The Maths of Marketing

Ian Harris (Operational Research, 1990, County) talks about his vision to apply maths to promote better digital marketing

"I graduated from Lancaster University in 1990.  My degree was very similar to the current BSc in MORSE (Mathematics, Operational Research, Statistics and Economics).  Now, I own a company employing 140 people with offices in Leeds, London and New York. I pretty much owe my current position to my time at Lancaster.  Here’s my story …

I always understood Maths at school but didn’t want to do Maths.  I feared that a degree in Maths would get all ‘theoretical’ (not my thing). So when I saw the Operational Research degree at Lancaster it looked ideal.  It uses Maths and Statistics to solve real world problems. 

We were taught a range of mathematical techniques through their application to business problems, often taken directly from industry.  It was interesting stuff, so I remembered most of it; if not the detail, then the general concepts.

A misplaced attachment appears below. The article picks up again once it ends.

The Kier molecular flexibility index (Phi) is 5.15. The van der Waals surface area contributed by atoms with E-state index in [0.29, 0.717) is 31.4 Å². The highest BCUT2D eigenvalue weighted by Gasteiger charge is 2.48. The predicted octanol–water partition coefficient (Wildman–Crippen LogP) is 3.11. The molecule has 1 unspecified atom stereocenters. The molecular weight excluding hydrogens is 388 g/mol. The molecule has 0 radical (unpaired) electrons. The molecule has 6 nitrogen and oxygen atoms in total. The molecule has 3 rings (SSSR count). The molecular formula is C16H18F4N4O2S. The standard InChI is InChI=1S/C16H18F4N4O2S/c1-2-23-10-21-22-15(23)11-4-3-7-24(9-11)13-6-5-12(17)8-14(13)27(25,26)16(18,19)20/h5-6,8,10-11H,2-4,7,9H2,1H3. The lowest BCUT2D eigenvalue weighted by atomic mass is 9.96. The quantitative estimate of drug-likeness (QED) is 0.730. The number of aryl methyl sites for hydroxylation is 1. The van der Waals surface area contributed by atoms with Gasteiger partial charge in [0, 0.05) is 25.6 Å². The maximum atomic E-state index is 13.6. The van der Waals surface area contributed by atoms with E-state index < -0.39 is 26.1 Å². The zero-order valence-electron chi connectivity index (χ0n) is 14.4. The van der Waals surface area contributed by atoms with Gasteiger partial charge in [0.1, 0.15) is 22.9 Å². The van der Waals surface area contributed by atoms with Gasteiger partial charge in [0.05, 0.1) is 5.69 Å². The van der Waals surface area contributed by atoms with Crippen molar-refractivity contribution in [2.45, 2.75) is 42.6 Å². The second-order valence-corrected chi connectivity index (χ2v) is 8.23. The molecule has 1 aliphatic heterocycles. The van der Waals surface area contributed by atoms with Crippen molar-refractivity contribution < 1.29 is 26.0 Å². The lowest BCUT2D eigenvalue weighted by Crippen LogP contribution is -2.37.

Wind on to 2005 and I started my own company, Search Laboratory, with a vision to apply quantitative mathematical techniques to perform better digital marketing.  I had witnessed, through exposure to this market, that big Pay Per Click campaigns were run by general marketers and it seemed to me that this was quite a complex statistical optimisation puzzle. I dug out my stats books and folders from Lancaster to get going.

In Pay Per Click campaigns we bid on thousands of keywords simultaneously, each with a probability of conversion (a conversion is when a click turns into an order), a search volume, a competitive landscape, a click-through rate etc.  The probability of conversion is unknown, so we need statistics to build an estimate of it.  If we do this better than our competitors, and therefore bid better than them, we win. 

Currently, as well as Pay Per Click, we run Search Engine Optimisation, Analytics, Display Advertising, Social Media, and overall Digital Strategy campaigns for many large brands. Everything we do is backed up by mathematical methods to ensure we make the best decisions at all times.

I had a great time at Lancaster.  In my three years there I met life-long friends, I met my wife and also my future brother-in-law (work that one out).  Not bad."